Another way of looking at it. Graeme Turner and critical literacy
Is it just me, or does Graeme Turner sound a little like a leftist, more reasonable (and repentant) thinking man's Kevin Donnelly? A case of arriving at the same end point but from a different direction?
A kind of liberal humanism that is hard to argue against.
Seems to happen to many old lefties?
To be fair (to colleagues in Qld and those in other parts of Australia) the use of critical literacy has a different flavour in different parts of Australia. In Qld, the influence of particular academics, meant that critical literacy, or particular versions of it, have been pushed in curriculum documents and the like as far as it could go.
Interestingly, one of these academics, the very interesting Dr Wendy Morgan, has recently co-written a book with Ray Misson (Critical literacy and the aesthetic, 2006, NCTE) where she makes the case for the bringing together of the critical and the aesthetic. At first this move always seemed a little odd to me, not because it was a strange idea, but because I had always thought this was what critical literacy was, that you could have, and needed to have both of these elements.
NSW and Victoria are different ball games.
Not enough time at the moment to unpack Turner's assumptions and argument about critical literacy, but his recent article in the 'International Journal of Cultural Studies' is an interesting read:
Turner, Graeme. (2007) Cultural literacies, critical literacies, and the English school curriculum in Australia. International Journal of Cultural Studies 10(1): 105-114.
In this article he makes some claims that should be challenged, such as:
The ‘critical literacy’ approach, as established in Australia, is a mode of discourse analysis developed by theorists from the discipline of Education and enthusiastically taken up by state education bureaucrats influenced by the branch of systemic linguistics identified with Sydney Professor M.A.K. Halliday. The success of this alliance is evident in the fact that the critical literacies approach has been placed at the centre of every senior English syllabus in the country. Displacing the previously dominant disciplinary formations – literary criticism, primarily, and, more recently, although to a lesser extent, media and cultural studies – its current pervasiveness has sparked widespread debate about its legitimacy, its usefulness, and the pedagogic consequences of its contemporary deployment through subject English in Australian secondary schools.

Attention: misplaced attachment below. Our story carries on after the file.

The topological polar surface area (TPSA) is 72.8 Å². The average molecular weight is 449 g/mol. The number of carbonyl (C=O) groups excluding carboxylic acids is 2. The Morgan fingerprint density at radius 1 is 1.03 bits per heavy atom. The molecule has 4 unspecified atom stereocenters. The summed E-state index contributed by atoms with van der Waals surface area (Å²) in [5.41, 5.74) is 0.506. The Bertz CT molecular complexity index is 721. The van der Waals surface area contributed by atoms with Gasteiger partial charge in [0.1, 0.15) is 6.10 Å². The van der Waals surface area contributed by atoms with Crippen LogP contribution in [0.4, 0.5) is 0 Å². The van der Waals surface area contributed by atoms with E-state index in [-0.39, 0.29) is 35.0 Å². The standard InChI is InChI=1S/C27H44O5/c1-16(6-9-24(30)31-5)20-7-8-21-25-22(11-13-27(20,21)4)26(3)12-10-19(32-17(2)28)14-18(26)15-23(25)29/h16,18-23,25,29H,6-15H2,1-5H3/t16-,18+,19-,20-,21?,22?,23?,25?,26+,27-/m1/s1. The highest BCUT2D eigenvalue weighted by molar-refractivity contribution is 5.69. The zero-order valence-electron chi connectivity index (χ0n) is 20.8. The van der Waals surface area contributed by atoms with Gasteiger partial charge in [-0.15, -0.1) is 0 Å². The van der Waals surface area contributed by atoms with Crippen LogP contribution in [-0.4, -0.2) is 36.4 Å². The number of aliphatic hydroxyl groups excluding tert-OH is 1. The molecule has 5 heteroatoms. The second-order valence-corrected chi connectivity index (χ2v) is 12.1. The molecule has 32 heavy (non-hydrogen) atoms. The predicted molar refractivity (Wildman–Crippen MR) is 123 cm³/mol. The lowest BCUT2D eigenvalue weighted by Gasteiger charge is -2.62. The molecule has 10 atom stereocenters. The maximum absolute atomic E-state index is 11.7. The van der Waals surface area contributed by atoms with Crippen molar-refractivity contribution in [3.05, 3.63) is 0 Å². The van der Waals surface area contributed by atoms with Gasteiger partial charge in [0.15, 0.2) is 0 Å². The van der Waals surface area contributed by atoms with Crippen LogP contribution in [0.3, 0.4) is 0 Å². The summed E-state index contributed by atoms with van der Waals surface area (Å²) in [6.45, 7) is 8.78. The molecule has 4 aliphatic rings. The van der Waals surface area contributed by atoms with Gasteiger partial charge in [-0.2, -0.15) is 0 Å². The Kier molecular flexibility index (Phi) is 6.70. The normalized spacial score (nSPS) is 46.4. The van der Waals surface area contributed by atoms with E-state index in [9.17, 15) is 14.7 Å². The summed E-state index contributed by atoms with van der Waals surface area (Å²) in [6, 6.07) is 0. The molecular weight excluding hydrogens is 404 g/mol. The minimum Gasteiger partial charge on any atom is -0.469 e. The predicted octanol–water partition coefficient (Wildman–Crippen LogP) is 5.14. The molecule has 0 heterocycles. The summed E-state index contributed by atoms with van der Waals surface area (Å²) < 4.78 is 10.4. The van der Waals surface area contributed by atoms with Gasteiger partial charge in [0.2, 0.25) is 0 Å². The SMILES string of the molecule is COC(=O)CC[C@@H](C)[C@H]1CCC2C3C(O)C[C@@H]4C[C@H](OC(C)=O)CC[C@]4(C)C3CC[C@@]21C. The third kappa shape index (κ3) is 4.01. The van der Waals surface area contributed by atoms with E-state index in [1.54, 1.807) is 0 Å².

I'm not sure on what Turner bases his claim that critical literacy is at the centre of the Victorian and NSW senior English syllabi, as in my humble experience, this is simply not the case. In fact, a quick search of the new Victorian senior English Study reveals not one mention of critical literacy. There are some references to students' 'critically analysing' texts but it would be a long stretch to say that these are at the centre of the study. This is to say nothing of the important difference between curriculum documents and teacher practice.
To say that critical literacy is at the centre of senior English documents is one thing, but to claim that this is because it has 'displaced [the] previously dominant disciplinary formations' literacy criticism and media and cultural studies, is to replace a largely misunderstood pedagogical approach ('critlit') with two others, equally misunderstood. To claim that literacy criticism and/or media and cultural studies have ever been orthodoxies in the majority of English classrooms in Australia (or even in curriculum documents) would be very difficult to substantiate.
Most teachers worth their salt draw on a repertoire of pedagogical approaches, theories of language, literary and social theories, and curriculum theories to inform their practice as English teachers. To suggest that critical literacy exists outside of literacy criticism, or outside of media and cultural studies approaches, is to rip critial literacy out of its context.
Interestingly, Turner does not mention Paulo Freire or the way that Freire draws on Marx, Lukacs, Althusser, Gramsci etc. Instead he traces critical literacy to Richard Hoggart's work. This is unsurprising really, given Hoggart's (and Turner's) important connection to the Birmingham School of Cultural Studies.
Anyway. Maybe I'll get back to this another time.